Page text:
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Pollak v. 217 Indian Avenue, LLC

Supreme Court of Rhode Island

January 7, 2019

Bruce Pollak
v.
217 Indian Avenue, LLC, et al.

          Newport County Superior Court (NC 17-240). Associate Justice Brian Van Couyghen

          For Plaintiff: Thomas Connolly, Esq.

          For Defendants: Stephen J. MacGillivray, Esq.

          Suttell, C.J., Goldberg, Flaherty, Robinson, and Indeglia, JJ.

          ORDER

         This matter came before the Supreme Court on December 4, 2018, pursuant to an order directing the parties to appear and show cause why the issues raised should not be summarily decided. After considering the parties' arguments set forth in their memoranda and at oral argument, we are convinced that cause has been shown. Thus, it is our opinion that further argument and briefing will be required to decide this matter.

         The plaintiff, Bruce Pollak (Pollak or plaintiff), appeals from a Newport County Superior Court hearing justice's entry of summary judgment in favor of the defendants, 217 Indian Avenue, LLC, James Moore, and Jane Moore (defendants), and his denial of plaintiff's motion for summary judgment. The pertinent facts are as follows.

         On December 18, 2015, defendants purchased residential property at 217 Indian Avenue, Portsmouth, Rhode Island, which immediately abuts plaintiff's property. Both lots were created in 1960 subject to the same subdivision plan, which included certain restrictive covenants (the restrictive covenants or the restrictions). One of the restrictions provides: "No building or buildings shall be erected, placed or altered on any lot until construction plans and specifications, and the plans showing the location of the structure have been approved in writing by a committee * * *."

         Throughout January and February 2017, defendants demolished a one-story home on their property and began new construction. In the beginning of April 2017, plaintiff discovered that defendants were building what he categorized as a "three-story structure." The plaintiff contacted defendants via email on April 10, 2017, complaining that defendants' construction violated the restrictions because defendants failed to obtain the approval required by the restrictive covenants. On April 13, 2017, plaintiff, through counsel, demanded that defendants cease and desist all construction. The defendants responded, arguing that the restrictive covenants were void, and they requested a conference with plaintiff before plaintiff filed suit. Nevertheless, defendants continued construction.

         Thereafter, in June 2017, plaintiff filed an action in Newport County Superior Court seeking "a temporary restraining order, preliminary injunction, permanent injunction, damages and other relief in connection with his claims for violation of restrictive covenants and breach of the duty of quiet enjoyment, arising out of [d]efendants' wrongful construction of a multi-story structure[.]"

         After plaintiff commenced suit, defendants, on June 15 and 16, 2017, secured the approval for the already-commenced construction on their property from the owners of eight of the nine subdivision lots, plaintiff being the sole exception. The defendants then presented plaintiff with the approval, pursuant to the requirements of the restrictive covenants.

         On July 6, 2017, defendants moved for summary judgment pursuant to Rule 56 of the Superior Court Rules of Civil Procedure, arguing that the procedural approval requirement of the restrictive covenants, which plaintiff had alleged defendants breached, were satisfied and therefore plaintiff's claim was accordingly moot. The defendants emphasized that the remedy plaintiff sought would only be temporary, as defendants had already obtained approval from a majority of the other lot owners, and defendants could therefore rebuild the same structure again.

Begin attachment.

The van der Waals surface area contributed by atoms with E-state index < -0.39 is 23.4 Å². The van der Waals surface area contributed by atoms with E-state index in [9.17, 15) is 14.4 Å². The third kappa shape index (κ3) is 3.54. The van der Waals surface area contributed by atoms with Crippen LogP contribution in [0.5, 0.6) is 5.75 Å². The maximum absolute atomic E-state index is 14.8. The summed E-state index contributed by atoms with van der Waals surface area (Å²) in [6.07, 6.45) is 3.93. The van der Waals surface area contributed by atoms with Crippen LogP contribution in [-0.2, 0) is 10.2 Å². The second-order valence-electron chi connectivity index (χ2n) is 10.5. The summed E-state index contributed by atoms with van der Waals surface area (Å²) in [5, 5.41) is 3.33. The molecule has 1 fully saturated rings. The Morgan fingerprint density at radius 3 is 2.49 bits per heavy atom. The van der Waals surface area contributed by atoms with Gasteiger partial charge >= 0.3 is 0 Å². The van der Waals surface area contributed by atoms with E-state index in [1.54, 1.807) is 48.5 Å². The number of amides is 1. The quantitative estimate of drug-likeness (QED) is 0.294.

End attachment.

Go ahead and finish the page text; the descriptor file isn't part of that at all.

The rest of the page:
The plaintiff objected to defendants' motion for summary judgment and filed a cross-motion for summary judgment. The plaintiff argued that defendants clearly violated the restrictive covenants in failing to get approval before they began construction, and further averred that the restrictive covenants do not allow for retroactive approval. Furthermore, plaintiff urged the Superior Court to adopt, for the first time, the Restatement (Third) of Property: Servitudes §§ 6:10 and 6:13, which address, respectively, committee members' power to amend restrictions and whether the committee owed plaintiff a duty of good faith and fair dealing.

         On September 5, 2017, the hearing justice heard the parties' arguments on their cross-motions for summary judgment and issued a bench decision.[1] The hearing justice concluded, "it would be absurd to grant injunctive relief in this case to disassemble a house only to have [defendants] reconstruct it after [they] already received approval." He reasoned that the restrictions, when read as a whole, "appear to deal with a fluid process where approval may be gained in the middle of construction." The hearing justice explained that the restrictions do not contain language that would prohibit approval at any time from the beginning of construction through its completion, and he accordingly granted defendants' motion for summary judgment and denied plaintiff's motion for summary judgment. Judgment entered in favor of defendants; and, on October 12, 2017, plaintiff filed his timely notice of appeal to this Court.

         After hearing arguments in this case, we deem it prudent to return the case to the regular calendar for full briefing and argument. In doing so, we specifically direct the parties to brief the issue of whether there exists an express or implied right to obtain retroactive approval of construction plans and design specifications. The parties should address this ...


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